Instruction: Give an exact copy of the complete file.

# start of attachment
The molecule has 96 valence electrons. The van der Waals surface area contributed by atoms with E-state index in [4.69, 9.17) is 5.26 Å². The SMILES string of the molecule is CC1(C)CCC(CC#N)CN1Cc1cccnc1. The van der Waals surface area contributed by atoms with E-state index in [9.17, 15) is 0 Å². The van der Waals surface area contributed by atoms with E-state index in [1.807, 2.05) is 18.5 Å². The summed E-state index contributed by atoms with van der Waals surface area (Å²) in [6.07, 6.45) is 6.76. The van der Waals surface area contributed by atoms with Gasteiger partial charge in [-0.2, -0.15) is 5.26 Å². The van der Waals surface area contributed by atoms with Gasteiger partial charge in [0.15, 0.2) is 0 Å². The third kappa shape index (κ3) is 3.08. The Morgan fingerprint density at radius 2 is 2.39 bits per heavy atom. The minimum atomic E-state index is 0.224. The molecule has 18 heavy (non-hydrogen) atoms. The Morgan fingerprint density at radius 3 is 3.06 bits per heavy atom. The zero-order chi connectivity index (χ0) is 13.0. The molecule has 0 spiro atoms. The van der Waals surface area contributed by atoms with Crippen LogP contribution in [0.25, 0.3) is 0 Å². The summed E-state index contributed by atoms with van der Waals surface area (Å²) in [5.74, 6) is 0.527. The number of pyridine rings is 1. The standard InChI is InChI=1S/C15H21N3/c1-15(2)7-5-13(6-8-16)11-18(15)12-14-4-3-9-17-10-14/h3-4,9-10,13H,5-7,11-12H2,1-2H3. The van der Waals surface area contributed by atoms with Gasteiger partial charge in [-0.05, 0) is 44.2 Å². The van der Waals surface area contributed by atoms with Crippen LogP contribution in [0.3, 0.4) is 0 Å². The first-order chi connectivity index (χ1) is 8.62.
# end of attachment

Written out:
The molecule has 96 valence electrons. The van der Waals surface area contributed by atoms with E-state index in [4.69, 9.17) is 5.26 Å². The SMILES string of the molecule is CC1(C)CCC(CC#N)CN1Cc1cccnc1. The van der Waals surface area contributed by atoms with E-state index in [9.17, 15) is 0 Å². The van der Waals surface area contributed by atoms with E-state index in [1.807, 2.05) is 18.5 Å². The summed E-state index contributed by atoms with van der Waals surface area (Å²) in [6.07, 6.45) is 6.76. The van der Waals surface area contributed by atoms with Gasteiger partial charge in [-0.2, -0.15) is 5.26 Å². The van der Waals surface area contributed by atoms with Gasteiger partial charge in [0.15, 0.2) is 0 Å². The third kappa shape index (κ3) is 3.08. The Morgan fingerprint density at radius 2 is 2.39 bits per heavy atom. The minimum atomic E-state index is 0.224. The molecule has 18 heavy (non-hydrogen) atoms. The Morgan fingerprint density at radius 3 is 3.06 bits per heavy atom. The zero-order chi connectivity index (χ0) is 13.0. The molecule has 0 spiro atoms. The van der Waals surface area contributed by atoms with Crippen LogP contribution in [0.25, 0.3) is 0 Å². The summed E-state index contributed by atoms with van der Waals surface area (Å²) in [5.74, 6) is 0.527. The number of pyridine rings is 1. The standard InChI is InChI=1S/C15H21N3/c1-15(2)7-5-13(6-8-16)11-18(15)12-14-4-3-9-17-10-14/h3-4,9-10,13H,5-7,11-12H2,1-2H3. The van der Waals surface area contributed by atoms with Gasteiger partial charge in [-0.05, 0) is 44.2 Å². The van der Waals surface area contributed by atoms with Crippen LogP contribution in [0.3, 0.4) is 0 Å². The first-order chi connectivity index (χ1) is 8.62.